With so much bad chat surrounding the big tournament in Rio next month—the withdrawal of top players, Zika, muggings—it’s heartening to see the Olympic spirit starting to grab hold of everyday golfers. This past weekend, one might’ve expected the ordinary at the “skills-challenge” cocktail party that commenced the Country Club of Darien (Conn.) member-guest tournament. But participants arrived to the driving range under the swell of the Olympic anthem playing over loudspeakers and three Olympic-themed contests awaiting their entry.
While I’ve never represented my country as anything other than “America’s Guest,” I must say I felt my spirit bolstered.
The most enticing challenge was a break-the-glass competition in the shape of the Olympic rings. The bottom two rings were empty and the top three each had circular panes of glass you could try to smash from about 70 yards out. Twenty bucks bought three tries. After missing, I promptly peeled out another $20 and struck with my fourth ball. I was lucky. If your personality trends at all toward addictive, the chance to loudly shatter something with a golf ball will expose it. Some will argue a hole-in-one is the most thrilling shot in golf, but there, surprise is the overwhelming sensation. With break-the-glass, there’s visceral satisfaction at having met the anticipation. Itch, scratched. Two—or maybe it was three—stricken individuals purchased veritable jumbo buckets and thus contributed the majority of the pot.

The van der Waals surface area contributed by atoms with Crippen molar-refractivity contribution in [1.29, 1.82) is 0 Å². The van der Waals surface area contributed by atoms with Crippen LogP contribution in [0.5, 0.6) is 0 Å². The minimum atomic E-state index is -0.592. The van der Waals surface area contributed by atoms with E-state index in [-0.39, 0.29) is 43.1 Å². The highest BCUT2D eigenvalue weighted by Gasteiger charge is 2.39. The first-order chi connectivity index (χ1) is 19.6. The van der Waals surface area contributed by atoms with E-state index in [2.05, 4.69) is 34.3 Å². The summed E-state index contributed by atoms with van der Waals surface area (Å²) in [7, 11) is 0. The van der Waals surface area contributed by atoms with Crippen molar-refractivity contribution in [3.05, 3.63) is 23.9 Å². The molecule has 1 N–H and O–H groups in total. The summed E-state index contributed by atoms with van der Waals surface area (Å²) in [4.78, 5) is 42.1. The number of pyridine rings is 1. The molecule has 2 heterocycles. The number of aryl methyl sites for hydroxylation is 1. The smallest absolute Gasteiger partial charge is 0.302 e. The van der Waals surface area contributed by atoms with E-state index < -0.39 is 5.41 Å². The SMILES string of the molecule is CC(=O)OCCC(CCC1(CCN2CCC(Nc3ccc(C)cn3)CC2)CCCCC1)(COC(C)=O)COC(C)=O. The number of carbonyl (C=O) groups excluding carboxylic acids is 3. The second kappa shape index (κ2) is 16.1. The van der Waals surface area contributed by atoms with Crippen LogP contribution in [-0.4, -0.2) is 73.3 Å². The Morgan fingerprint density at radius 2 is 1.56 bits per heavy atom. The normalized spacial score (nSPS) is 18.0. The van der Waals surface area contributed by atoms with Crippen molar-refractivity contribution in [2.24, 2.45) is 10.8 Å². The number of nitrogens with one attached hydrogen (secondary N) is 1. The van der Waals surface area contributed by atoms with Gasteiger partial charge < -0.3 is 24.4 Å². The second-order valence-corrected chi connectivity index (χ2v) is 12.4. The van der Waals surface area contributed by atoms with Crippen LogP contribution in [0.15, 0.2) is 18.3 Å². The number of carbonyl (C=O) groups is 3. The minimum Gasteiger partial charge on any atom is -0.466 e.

In the video, don’t be fooled by my subdued reaction. The seeming non-chalance is in response to jeers from the crowd about my white pants, loaned to me at the last minute by Golf Digest Style Editor Marty Hackel (a.k.a Mr. Style) after a commuting accident involving a rail passenger’s discarded protein shake ruined my original pair. At this moment, as I bend to retrieve my beverage, I feel 10 feet tall.
Ultimately, I would lose in the rapid-fire finals, but was very happy to see my host, Bob Stelben Jr., prevail and capture the gold medal for “archery.”
For any clubs eager to put their own spin on the Olympics, the “weightlifting” event was a long-drive competition administered by a Trackman launch monitor, and “track and field” was a putting course that circumscribed the perimeter of a crowned green. Hats off to head professional Cory Muller and his staff for creative thinking in the run-up to The Games. If the IOC had adopted this format instead of 72 holes of strokeplay, perhaps McIlroy, Johnson and Day might still be in for Rio.